Indiana University’s trustees voted last week to create a school of philanthropy, the first in the nation and a sign of both the growing amount of scholarship on the nonprofit world and intense demand to offer rigorous training to people who work at charitable institutions.
The university has already raised nearly 70 percent of its $100-million goal to endow the new school, said Eugene Tempel, who founded Indiana’s Center on Philanthropy, one of the first and biggest academic units created to study the field.
Leslie Lenkowsky, a professor of public affairs and philanthropic studies at Indiana University, said the decision to start a school was a profound development for nonprofits.
“It’s a coming of age for the study and teaching of philanthropy—just as we have schools for government and business, this will be the first school for the nonprofit sector,” said Mr. Lenkowsky, who is a also a Chronicle columnist.
Indiana has long been building a serious academic program in philanthropy. It created the first philanthropy doctoral program, and last month it graduated the first students in the United States to earn bachelor’s degrees in philanthropy.
Mr. Tempel says he hopes other colleges and institutions will follow Indiana’s lead and elevate the study of philanthropy.
While Indiana is a public university, private donations will be the key to paying for the school, said Mr. Tempel.
The goal is to expand the number of faculty members who teach philanthropy by 10 members over the next years, says Patrick Rooney, who took over as head of the Center on Philanthropy when Mr. Tempel left to lead the Indiana University Foundation. Among the projects the center produces: “Giving USA,” which this week issued a new estimate of the state of private support.
Under the plan, student would graduate from the School of Philanthropy rather than liberal arts, and the school would grant tenure.
Today, “everyone who teaches in philanthropic studies has a home somewhere else,” said Mr. Tempel. “This will allow them to have one home, one primary responsibility.”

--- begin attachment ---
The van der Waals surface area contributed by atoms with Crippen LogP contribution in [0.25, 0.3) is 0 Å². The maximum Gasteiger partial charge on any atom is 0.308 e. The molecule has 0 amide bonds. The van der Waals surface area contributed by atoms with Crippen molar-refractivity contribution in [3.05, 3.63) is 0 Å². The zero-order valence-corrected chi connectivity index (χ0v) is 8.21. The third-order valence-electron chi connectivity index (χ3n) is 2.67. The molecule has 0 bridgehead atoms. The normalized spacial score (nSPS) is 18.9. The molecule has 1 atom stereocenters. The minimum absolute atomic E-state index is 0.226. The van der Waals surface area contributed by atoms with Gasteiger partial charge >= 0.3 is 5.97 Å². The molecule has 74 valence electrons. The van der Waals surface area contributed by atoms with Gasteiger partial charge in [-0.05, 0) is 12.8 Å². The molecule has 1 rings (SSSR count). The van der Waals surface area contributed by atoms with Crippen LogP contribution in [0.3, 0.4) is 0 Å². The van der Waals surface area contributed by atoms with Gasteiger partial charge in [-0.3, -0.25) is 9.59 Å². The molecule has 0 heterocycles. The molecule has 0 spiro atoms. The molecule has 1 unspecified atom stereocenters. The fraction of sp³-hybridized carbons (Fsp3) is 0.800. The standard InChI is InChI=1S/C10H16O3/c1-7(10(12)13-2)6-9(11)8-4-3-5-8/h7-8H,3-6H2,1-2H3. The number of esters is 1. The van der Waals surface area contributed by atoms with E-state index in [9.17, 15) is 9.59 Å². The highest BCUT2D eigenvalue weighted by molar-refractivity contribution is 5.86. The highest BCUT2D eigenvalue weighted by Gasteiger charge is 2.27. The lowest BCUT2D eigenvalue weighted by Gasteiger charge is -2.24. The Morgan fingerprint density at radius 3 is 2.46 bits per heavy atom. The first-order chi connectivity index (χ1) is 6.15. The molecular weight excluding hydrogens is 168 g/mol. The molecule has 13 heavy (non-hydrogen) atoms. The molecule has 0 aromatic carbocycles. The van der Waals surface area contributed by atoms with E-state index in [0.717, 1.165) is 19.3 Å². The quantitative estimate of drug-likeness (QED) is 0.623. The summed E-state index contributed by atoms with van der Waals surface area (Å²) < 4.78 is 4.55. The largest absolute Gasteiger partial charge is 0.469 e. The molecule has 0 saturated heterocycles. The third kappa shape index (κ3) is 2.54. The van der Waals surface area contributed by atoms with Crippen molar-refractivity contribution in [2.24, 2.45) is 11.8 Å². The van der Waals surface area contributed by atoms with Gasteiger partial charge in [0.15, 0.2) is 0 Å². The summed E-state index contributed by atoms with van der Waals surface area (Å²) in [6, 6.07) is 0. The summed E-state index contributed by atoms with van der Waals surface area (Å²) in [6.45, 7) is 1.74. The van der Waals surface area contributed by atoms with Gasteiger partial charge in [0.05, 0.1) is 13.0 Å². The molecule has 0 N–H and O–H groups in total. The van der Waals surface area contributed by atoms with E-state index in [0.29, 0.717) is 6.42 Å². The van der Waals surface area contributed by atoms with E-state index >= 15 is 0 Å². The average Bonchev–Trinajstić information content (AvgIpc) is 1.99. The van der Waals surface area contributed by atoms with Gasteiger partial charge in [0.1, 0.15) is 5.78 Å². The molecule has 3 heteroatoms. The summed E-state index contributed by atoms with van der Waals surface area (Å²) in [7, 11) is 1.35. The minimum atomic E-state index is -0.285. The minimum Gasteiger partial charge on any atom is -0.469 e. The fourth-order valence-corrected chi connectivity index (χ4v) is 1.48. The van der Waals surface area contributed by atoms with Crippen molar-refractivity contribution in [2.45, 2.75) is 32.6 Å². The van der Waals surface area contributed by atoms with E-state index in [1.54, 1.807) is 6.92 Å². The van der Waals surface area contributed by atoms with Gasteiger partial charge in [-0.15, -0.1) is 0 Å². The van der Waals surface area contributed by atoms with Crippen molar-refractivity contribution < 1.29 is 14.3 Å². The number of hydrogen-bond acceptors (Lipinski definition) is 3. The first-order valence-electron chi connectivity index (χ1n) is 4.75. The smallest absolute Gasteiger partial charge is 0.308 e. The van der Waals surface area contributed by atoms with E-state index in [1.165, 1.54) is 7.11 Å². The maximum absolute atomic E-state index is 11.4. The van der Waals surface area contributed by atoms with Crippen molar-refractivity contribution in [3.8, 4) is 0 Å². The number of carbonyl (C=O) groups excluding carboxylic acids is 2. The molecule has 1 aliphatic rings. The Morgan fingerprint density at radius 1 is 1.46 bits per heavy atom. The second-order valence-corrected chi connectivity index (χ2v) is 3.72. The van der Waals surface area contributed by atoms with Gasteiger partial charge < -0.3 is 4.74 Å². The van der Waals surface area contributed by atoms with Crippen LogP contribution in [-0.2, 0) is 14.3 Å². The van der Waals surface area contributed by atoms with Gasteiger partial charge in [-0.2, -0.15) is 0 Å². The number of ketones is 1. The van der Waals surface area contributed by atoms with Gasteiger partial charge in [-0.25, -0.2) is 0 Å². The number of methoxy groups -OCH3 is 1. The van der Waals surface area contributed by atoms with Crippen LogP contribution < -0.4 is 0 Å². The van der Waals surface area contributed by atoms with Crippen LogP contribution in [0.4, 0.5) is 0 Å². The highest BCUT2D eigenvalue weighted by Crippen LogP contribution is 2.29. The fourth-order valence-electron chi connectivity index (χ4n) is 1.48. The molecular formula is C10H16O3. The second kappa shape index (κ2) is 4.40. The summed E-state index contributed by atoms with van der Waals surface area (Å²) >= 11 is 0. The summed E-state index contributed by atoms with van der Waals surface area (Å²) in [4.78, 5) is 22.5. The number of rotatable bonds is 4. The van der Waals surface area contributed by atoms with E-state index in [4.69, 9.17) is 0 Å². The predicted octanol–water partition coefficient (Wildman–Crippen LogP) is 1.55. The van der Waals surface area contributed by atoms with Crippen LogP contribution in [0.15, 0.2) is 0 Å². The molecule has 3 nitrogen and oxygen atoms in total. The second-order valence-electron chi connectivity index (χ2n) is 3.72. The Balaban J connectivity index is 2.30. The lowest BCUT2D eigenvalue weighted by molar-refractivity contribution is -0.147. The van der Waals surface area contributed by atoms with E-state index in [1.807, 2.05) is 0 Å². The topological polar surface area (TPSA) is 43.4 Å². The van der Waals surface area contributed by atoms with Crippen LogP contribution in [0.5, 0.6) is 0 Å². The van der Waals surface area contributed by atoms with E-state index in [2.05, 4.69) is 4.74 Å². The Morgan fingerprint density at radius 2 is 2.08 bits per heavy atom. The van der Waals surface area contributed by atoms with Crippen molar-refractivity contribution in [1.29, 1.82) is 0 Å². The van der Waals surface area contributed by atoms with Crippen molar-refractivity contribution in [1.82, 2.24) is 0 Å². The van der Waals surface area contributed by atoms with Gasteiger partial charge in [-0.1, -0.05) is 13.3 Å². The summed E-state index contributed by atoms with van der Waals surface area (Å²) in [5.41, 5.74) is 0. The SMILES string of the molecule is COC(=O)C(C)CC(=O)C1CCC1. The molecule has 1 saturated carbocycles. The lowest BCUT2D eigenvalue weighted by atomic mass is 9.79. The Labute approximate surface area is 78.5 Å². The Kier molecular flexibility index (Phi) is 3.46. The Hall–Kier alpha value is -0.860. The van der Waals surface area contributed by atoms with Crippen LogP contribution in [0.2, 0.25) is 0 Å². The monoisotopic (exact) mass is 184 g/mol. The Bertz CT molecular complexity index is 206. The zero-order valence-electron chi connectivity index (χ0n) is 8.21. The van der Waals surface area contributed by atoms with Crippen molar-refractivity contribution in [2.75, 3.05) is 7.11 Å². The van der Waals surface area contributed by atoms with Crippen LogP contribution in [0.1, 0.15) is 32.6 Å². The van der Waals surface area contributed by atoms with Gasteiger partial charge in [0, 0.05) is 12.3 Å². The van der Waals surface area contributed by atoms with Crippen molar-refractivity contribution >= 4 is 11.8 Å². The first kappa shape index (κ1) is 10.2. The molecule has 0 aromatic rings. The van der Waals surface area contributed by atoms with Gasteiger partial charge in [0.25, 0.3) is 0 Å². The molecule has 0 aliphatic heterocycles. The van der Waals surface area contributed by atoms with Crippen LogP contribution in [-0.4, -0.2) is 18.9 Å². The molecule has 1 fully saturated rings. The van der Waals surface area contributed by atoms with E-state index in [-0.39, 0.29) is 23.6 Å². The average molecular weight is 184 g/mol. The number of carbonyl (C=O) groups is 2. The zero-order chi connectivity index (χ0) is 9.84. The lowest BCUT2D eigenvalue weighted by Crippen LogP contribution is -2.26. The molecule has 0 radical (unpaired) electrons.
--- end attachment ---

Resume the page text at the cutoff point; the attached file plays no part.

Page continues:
Mr. Tempel says when he and a small group of others wrote a document 12 year ago pushing a School of Philanthropy, “some people thought were we crazy.”
The critics didn’t see enough intellectual basis to justify creating a school. One wrote, “There isn’t enough “there” there.”
But now, Mr. Tempel says, more scholarship has been conducted, and academics have less reason to raise the question.
Paul Light, professor of public service at New York University, agrees, noting the great deal of research on philanthropy conducted in the past 10 or 20 years. He sees the new school as a logical extension of the Indiana center’s work. “It is an interesting start, and we’ll see if it catches hold [at other universities].”
William Schambra, director of the Bradley Center of Philanthropy and Civic Renewal for the Hudson Institute, gives the new school a qualified thumbs up: “If the school can encourage foundations to enter into larger discussions of the moral and political purposes of philanthropy in America, then it could be helpful, but it won’t be if it is just going to be another technical training school for nonprofit managers or fundraisers. If the classes are all about measuring outcomes and effective grant making 101, then it isn’t adding to the field.”
The school must still be approved by the Indiana Commission on Higher Education, which could take it up as soon as next fall or winter. If approved, it could start operations in July 2013.